Scientific Name: Gallinago stenura
Malay Name: Berkik Ekor Jarum
Chinese Name: 针尾沙锥
Alternative Name(s): Pintail Snipe
Breeds from central to east Russia as well as in Mongolia; winters in the Indian subcontinent and southeast Asia.
Size: 25-27 cm
One of three difficult-to-identify Gallinago snipes in Singapore. From Common Snipe, most obviously differentiated by a lack of clear white trailing edge to the secondaries, shorter bill and larger-headed appearance (see that species for more differences). Apart from a long list of overlapping and weakly defined separation features, only truly differentiable from Swinhoe's Snipe with a clear view of the spread tail (or measurements in the hand). This species has one (vs. more than one in Swinhoe's) intermediate-width feather between the wide central tail feathers and the eight (or, less frequently, six, seven, or nine) pin-like feathers on the outer-tail. These feathers are referred to as "pins" as they are extremely narrow, less than 2 mm wide. On Swinhoe's, only the outermost pair of tail feathers are narrow (varying from 2 to 4 mm wide), while the rest gradually increase in width towards the central feathers (giving the impression of at least two intermediate-width tail feathers outside the central few, while Pin-tailed shows only one when tail is fully spread).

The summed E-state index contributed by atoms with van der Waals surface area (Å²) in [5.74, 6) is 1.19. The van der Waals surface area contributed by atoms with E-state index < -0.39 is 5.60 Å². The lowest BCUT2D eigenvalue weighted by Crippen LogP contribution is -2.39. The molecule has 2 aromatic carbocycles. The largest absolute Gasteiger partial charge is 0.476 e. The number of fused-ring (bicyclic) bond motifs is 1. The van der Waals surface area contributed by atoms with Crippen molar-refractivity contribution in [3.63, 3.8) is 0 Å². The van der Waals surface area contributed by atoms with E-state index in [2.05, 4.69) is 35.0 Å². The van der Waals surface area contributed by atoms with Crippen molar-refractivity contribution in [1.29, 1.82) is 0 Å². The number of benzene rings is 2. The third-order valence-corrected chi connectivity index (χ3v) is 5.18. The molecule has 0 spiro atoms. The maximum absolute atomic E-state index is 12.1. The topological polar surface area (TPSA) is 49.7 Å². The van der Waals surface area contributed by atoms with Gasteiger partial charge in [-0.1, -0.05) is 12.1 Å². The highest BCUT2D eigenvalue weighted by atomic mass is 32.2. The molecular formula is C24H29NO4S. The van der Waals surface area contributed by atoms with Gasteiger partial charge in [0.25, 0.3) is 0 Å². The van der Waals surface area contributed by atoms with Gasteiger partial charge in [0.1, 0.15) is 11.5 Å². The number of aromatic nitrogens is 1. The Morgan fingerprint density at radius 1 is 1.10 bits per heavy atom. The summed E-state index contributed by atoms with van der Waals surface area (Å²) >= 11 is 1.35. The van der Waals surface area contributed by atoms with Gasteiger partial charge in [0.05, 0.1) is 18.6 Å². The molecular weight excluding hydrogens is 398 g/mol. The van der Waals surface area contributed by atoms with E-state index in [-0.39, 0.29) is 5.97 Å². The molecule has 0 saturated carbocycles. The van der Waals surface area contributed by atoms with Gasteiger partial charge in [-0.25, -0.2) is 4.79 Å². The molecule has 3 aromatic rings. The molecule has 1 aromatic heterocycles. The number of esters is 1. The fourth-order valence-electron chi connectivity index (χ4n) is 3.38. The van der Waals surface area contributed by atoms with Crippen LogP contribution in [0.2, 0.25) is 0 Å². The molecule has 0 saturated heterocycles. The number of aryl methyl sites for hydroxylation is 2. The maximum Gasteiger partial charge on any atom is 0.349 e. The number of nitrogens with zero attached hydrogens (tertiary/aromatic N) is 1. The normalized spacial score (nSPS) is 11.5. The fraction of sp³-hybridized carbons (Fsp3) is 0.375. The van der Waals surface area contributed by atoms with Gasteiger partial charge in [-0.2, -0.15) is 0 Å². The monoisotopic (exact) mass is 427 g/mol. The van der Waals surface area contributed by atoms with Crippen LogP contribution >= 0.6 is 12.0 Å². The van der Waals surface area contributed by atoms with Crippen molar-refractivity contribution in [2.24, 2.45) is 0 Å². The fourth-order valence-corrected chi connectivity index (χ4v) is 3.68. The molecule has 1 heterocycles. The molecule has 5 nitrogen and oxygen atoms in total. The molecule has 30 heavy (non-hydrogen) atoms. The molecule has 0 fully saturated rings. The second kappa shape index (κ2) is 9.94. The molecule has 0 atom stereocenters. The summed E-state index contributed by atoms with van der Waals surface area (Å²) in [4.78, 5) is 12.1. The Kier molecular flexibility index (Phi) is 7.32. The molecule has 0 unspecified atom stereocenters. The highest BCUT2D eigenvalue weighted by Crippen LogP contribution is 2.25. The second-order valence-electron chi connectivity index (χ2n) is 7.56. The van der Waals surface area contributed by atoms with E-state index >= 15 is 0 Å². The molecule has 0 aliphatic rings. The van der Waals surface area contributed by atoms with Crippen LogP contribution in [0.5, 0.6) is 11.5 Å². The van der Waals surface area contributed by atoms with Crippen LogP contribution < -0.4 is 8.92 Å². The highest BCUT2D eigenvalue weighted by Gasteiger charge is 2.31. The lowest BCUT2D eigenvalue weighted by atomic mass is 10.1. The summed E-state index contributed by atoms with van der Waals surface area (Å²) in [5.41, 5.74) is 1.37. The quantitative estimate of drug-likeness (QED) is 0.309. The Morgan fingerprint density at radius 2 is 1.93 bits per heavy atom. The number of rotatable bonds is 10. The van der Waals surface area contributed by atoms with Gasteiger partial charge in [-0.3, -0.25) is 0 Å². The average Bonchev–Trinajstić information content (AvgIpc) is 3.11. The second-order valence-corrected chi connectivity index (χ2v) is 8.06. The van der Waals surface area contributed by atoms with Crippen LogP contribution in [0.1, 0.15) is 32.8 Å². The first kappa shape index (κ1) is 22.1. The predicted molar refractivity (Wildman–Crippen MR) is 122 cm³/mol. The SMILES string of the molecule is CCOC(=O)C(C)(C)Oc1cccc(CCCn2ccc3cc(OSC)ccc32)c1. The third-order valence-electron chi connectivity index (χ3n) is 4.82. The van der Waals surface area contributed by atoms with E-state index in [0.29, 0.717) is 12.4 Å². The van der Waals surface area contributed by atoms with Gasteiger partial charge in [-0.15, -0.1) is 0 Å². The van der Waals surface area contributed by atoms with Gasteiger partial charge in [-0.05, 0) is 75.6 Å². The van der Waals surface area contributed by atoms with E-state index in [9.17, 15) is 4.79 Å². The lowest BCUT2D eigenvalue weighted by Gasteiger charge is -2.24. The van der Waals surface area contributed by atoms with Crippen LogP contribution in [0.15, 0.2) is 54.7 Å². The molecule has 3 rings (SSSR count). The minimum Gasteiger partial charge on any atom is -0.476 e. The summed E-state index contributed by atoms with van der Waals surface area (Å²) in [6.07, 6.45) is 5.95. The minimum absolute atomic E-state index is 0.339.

Habitat: Damp grasslands, edges of waterbodies, and muddy freshwater marshes.
Behaviour/Ecology: Flushed Pin-tailed Snipes tend to vocalize more than flushed Swinhoe's Snipes; a snipe that is silent when flushed is more likely Swinhoe's than Pin-tailed, but this is only suggestive. Vocal differences between the two species are poorly understood and more study may reveal that differentiation by flight calls is possible.
Local Status: Uncommon migrant
Conservation Status: Least Concern (BirdLife International 2016)
Location: Any area of suitable habitat, such as Jurong Lake Gardens, Lim Chu Kang Lane 3, and Kranji Marshes.
Migrant bar chart (see more bar charts):
BirdLife International. (2016). Gallinago stenura. The IUCN Red List of Threatened Species 2016. https://dx.doi.org/10.2305/IUCN.UK.2016-3.RLTS.T22693085A86630671.en. Accessed on 19 December 2021
Leader, P. J., & Carey, G. J. (2003). Identification of Pintail Snipe and Swinhoe’s Snipe. British Birds, 96, 178–198.
Robson, C. (2014). Field guide to the birds of South-East Asia (Second Edition). Bloomsbury Publishing, London.
Bakewell, D. (2014). Keep Calm and Study Snipes! Part 2. Dig deep. Retrieved September 19, 2021, from https://digdeep1962.wordpress.com/2014/03/24/keep-calm-and-study-snipes-part-2/.